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finds some mischief for idle hands to do.' Being a highly virtuous child, I believed all that I was told, and acquired a conscience which has kept me working hard down to the present moment. But although my
conscience has controlled my actions, my opinions have undergone a revolution. I think that there is far too much work done in the world, that immense harm is caused by the belief that work is virtuous, and
different from what always has been preached. Everyone knows the
story of the traveler in Naples who saw twelve beggars lying in the sun
(it was before the days of Mussolini), and offered a lira to the laziest of
them. Eleven of them jumped up to claim it, so he gave it to the
twelfth. this traveler was on the right lines. But in countries which do
great public propaganda will be required to inaugurate it. I hope that, after reading the following pages, the leaders of the YMCA will start a campaign to induce good young men to do nothing. If so, I shall not have lived in vain.
such as school-teaching or typing, he or she is told that such conduct takes the bread out of other people's mouths, and is therefore wicked. If this argument were valid, it would only be necessary for us all to be idle in order that we should all have our mouths full of bread. What
people who say such things forget is that what a man earns he usually
spends, and in spending he gives employment. As long as a man
spends his income, he puts just as much bread into people's mouths in
spending as he takes out of other people's mouths in earning. The real
villain, from this point of view, is the man who saves. If he merely
puts his savings in a stocking, like the proverbial French peasant, it is
obvious that they do not give employment. If he invests his savings,
produce something useful, this may be conceded. In these days,
however, no one will deny that most enterprises fail. That means that
a large amount of human labor, which might have been devoted to
producing something that could be enjoyed, was expended on
producing machines which, when produced, lay idle and did no good to
anyone. The man who invests his savings in a concern that goes
bankrupt is therefore injuring others as well as himself. If he spent his
money, say, in giving parties for his friends, they (we may hope)
would get pleasure, and so would all those upon whom he spent
money, such as the butcher, the baker, and the bootlegger. But if he
spends it (let us say) upon laying down rails for surface card in some
place where surface cars turn out not to be wanted, he has diverted a
mass of labor into channels where it gives pleasure to no one.
Nevertheless, when he becomes poor through failure of his investment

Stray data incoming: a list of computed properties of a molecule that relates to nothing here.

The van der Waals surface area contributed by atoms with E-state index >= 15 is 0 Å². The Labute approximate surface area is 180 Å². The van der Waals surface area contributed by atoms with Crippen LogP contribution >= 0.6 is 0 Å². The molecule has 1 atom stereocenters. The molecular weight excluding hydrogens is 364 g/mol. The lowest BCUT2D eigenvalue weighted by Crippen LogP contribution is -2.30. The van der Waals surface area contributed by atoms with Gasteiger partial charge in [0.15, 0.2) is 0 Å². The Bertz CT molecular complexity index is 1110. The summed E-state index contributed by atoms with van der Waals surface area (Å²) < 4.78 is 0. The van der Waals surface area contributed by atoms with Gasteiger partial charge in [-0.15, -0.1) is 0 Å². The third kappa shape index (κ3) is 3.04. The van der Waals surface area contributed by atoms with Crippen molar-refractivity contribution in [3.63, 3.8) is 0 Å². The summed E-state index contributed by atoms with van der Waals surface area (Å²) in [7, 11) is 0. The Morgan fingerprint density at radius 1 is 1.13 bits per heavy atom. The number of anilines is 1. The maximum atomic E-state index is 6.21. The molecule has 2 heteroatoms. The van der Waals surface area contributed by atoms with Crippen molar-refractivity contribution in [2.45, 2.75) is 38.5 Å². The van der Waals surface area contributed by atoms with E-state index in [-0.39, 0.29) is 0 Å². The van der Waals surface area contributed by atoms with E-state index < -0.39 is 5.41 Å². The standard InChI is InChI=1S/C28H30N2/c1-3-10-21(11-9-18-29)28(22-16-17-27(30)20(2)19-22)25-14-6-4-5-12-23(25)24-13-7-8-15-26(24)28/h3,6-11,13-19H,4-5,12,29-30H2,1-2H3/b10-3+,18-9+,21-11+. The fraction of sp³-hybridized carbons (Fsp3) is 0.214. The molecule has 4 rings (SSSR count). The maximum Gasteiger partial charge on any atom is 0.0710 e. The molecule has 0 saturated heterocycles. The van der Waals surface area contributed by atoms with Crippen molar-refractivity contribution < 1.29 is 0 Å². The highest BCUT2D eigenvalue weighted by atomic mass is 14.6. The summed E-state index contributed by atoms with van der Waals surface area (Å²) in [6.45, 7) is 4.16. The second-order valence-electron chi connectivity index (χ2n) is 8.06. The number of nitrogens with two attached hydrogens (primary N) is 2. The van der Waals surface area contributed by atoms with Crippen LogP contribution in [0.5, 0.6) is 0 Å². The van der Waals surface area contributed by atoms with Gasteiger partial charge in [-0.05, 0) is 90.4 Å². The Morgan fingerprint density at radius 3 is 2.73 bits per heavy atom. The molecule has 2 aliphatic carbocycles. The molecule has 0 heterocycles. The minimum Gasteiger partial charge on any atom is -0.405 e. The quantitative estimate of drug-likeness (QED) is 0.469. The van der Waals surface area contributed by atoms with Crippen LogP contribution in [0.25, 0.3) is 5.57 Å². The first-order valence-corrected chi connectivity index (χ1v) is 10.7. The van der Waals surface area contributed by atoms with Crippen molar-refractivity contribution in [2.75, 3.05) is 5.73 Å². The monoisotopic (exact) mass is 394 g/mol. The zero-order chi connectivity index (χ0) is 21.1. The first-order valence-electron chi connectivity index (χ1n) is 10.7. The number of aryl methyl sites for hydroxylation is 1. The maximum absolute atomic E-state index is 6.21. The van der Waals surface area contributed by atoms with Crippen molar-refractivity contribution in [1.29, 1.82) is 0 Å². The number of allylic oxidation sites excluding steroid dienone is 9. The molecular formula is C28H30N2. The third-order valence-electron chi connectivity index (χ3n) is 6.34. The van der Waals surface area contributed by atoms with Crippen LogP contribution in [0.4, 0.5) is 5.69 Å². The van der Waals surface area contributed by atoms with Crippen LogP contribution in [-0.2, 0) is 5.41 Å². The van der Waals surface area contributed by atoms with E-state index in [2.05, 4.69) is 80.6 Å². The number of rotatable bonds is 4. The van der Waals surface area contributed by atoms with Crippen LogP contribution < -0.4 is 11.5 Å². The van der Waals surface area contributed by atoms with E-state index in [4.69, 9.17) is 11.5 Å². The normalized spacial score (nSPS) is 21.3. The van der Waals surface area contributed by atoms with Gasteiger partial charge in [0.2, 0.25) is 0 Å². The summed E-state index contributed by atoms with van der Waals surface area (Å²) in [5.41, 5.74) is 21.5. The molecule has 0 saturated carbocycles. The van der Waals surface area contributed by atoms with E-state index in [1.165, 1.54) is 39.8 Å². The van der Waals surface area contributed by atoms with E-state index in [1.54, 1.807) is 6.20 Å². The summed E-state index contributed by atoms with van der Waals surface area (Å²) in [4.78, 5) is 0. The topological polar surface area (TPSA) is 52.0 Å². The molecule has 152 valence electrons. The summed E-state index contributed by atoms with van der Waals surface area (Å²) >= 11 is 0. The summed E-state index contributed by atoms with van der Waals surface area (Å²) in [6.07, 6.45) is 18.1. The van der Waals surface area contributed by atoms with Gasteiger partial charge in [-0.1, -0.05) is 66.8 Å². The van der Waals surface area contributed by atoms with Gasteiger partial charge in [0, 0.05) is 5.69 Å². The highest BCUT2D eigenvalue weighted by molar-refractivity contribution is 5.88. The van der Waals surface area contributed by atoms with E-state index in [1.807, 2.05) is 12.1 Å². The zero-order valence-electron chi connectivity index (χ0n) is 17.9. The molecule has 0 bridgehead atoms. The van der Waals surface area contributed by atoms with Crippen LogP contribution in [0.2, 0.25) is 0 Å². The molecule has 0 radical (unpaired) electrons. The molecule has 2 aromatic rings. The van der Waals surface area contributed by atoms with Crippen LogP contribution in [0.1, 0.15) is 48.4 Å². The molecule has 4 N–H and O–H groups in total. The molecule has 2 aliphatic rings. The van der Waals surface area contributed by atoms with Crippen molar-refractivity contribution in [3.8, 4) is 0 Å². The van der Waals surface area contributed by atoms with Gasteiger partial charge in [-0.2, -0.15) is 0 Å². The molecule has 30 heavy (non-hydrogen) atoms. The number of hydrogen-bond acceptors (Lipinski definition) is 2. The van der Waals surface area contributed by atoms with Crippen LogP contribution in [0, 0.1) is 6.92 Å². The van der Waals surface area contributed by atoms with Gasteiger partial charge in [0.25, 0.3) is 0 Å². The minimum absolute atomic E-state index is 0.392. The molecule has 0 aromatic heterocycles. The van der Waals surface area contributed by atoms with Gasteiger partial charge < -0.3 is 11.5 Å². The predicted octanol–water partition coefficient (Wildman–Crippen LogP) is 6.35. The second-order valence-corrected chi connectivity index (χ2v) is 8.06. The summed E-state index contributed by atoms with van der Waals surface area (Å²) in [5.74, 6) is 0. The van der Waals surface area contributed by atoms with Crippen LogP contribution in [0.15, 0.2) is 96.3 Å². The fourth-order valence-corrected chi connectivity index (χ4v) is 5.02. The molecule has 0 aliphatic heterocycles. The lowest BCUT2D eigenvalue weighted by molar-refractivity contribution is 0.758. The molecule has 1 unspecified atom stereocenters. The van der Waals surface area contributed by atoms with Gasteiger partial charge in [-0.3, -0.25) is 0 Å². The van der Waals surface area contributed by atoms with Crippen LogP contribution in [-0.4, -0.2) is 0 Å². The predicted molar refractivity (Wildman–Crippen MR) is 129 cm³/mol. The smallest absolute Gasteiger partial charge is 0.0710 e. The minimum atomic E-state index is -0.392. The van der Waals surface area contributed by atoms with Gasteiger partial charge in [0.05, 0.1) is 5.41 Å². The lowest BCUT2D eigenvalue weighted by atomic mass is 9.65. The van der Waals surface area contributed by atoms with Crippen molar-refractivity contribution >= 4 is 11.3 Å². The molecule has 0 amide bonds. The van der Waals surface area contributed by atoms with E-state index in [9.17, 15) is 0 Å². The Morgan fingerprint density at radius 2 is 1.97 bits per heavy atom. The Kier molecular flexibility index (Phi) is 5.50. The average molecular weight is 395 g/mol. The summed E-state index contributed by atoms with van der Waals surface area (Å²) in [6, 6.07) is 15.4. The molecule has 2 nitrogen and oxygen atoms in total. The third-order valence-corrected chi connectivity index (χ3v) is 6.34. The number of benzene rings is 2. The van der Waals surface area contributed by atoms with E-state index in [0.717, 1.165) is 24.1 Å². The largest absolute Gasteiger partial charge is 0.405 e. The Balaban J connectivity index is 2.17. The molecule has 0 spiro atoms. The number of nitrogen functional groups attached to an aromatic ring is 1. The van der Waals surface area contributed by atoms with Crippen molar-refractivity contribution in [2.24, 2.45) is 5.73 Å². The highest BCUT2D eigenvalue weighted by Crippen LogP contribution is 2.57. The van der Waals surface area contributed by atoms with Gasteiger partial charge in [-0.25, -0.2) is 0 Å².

he will be regarded as a victim of undeserved misfortune, whereas the
gay spendthrift, who has spent his money philanthropically, will be
great deal of harm is being done in the modern world by belief in the virtuousness of work, and that the road to happiness and prosperity lies in an organized diminution of work.
position of matter at or near the earth's surface relatively to other such matter; second, telling other people to do so. The first kind is unpleasant and ill paid; the second is pleasant and highly paid. The
second kind is capable of indefinite extension: there are not only those
who give orders, but those who give advice as to what orders should
be given. Usually two opposite kinds of advice are given
simultaneously by two organized bodies of men; this is called politics.
The skill required for this kind of work is not knowledge of the subjects
as to which advice is given, but knowledge of the art of persuasive
men, more respected than either of the classes of workers. There are men who, through ownership of land, are able to make others pay for the privilege of being allowed to exist and to work. These landowners are idle, and I might therefore be expected to praise them.
required for the subsistence of himself and his family, although his wife worked at least as hard as he did, and his children added their labor as soon as they were old enough to do so. The small surplus
above bare necessaries was not left to those who produced it, but was appropriated by warriors and priests. In times of famine there was no surplus; the warriors and priests, however, still secured as much as at other times, with the result that many of the workers died of hunger. This system persisted in Russia until 1917 [ 1] , and still persists in the East; in England, in spite of the Industrial Revolut ion, it remained in full force throughout the Napoleonic wars, and until a hundred years
the system came to an end with the Revolution, except in the South,
where it persisted until the Civil War. A system which lasted so long
and ended so recently has naturally left a profound impress upon
men's thoughts and opinions. Much that we take for granted about the
desirability of work is derived from this system, and, being pre-
industrial, is not adapted to the modern world. Modern technique has
made it possible for leisure, within limits, to be not the prerogative of
small privileged classes, but a right evenly distributed throughout the
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